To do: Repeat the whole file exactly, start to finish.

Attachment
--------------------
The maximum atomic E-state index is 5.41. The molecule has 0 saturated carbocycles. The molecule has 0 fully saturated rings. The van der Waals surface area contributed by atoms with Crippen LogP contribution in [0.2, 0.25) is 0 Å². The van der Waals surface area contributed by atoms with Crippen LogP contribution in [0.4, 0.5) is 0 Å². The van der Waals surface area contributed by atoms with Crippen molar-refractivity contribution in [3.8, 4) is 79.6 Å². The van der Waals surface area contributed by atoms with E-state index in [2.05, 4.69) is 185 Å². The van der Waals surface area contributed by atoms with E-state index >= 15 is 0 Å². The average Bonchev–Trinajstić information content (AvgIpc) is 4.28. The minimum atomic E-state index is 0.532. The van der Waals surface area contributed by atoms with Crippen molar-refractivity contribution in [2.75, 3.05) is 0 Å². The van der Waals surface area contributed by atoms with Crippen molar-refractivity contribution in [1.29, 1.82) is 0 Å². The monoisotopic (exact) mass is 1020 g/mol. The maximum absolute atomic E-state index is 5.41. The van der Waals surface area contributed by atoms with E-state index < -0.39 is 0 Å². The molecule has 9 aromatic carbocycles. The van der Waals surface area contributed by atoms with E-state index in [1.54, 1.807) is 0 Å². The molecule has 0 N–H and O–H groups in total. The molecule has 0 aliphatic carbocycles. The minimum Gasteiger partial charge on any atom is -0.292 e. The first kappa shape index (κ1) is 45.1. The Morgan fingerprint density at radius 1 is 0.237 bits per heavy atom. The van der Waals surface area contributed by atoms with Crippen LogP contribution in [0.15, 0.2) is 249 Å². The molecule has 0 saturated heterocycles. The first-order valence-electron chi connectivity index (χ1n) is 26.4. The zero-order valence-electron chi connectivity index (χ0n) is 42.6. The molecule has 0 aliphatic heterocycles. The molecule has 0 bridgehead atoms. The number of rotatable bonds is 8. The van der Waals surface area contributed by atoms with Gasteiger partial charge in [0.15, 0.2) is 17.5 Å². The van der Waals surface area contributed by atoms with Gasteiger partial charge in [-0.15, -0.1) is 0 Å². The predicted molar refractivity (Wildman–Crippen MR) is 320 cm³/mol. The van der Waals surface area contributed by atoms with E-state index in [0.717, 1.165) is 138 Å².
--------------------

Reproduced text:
The maximum atomic E-state index is 5.41. The molecule has 0 saturated carbocycles. The molecule has 0 fully saturated rings. The van der Waals surface area contributed by atoms with Crippen LogP contribution in [0.2, 0.25) is 0 Å². The van der Waals surface area contributed by atoms with Crippen LogP contribution in [0.4, 0.5) is 0 Å². The van der Waals surface area contributed by atoms with Crippen molar-refractivity contribution in [3.8, 4) is 79.6 Å². The van der Waals surface area contributed by atoms with E-state index in [2.05, 4.69) is 185 Å². The van der Waals surface area contributed by atoms with E-state index >= 15 is 0 Å². The average Bonchev–Trinajstić information content (AvgIpc) is 4.28. The minimum atomic E-state index is 0.532. The van der Waals surface area contributed by atoms with Crippen molar-refractivity contribution in [2.75, 3.05) is 0 Å². The van der Waals surface area contributed by atoms with Crippen molar-refractivity contribution in [1.29, 1.82) is 0 Å². The monoisotopic (exact) mass is 1020 g/mol. The maximum absolute atomic E-state index is 5.41. The van der Waals surface area contributed by atoms with E-state index < -0.39 is 0 Å². The molecule has 9 aromatic carbocycles. The van der Waals surface area contributed by atoms with E-state index in [1.54, 1.807) is 0 Å². The molecule has 0 N–H and O–H groups in total. The molecule has 0 aliphatic carbocycles. The minimum Gasteiger partial charge on any atom is -0.292 e. The first kappa shape index (κ1) is 45.1. The Morgan fingerprint density at radius 1 is 0.237 bits per heavy atom. The van der Waals surface area contributed by atoms with Crippen LogP contribution in [0.15, 0.2) is 249 Å². The molecule has 0 saturated heterocycles. The first-order valence-electron chi connectivity index (χ1n) is 26.4. The zero-order valence-electron chi connectivity index (χ0n) is 42.6. The molecule has 0 aliphatic heterocycles. The molecule has 0 bridgehead atoms. The number of rotatable bonds is 8. The van der Waals surface area contributed by atoms with Gasteiger partial charge in [0.15, 0.2) is 17.5 Å². The van der Waals surface area contributed by atoms with Gasteiger partial charge in [-0.15, -0.1) is 0 Å². The predicted molar refractivity (Wildman–Crippen MR) is 320 cm³/mol. The van der Waals surface area contributed by atoms with E-state index in [0.717, 1.165) is 138 Å².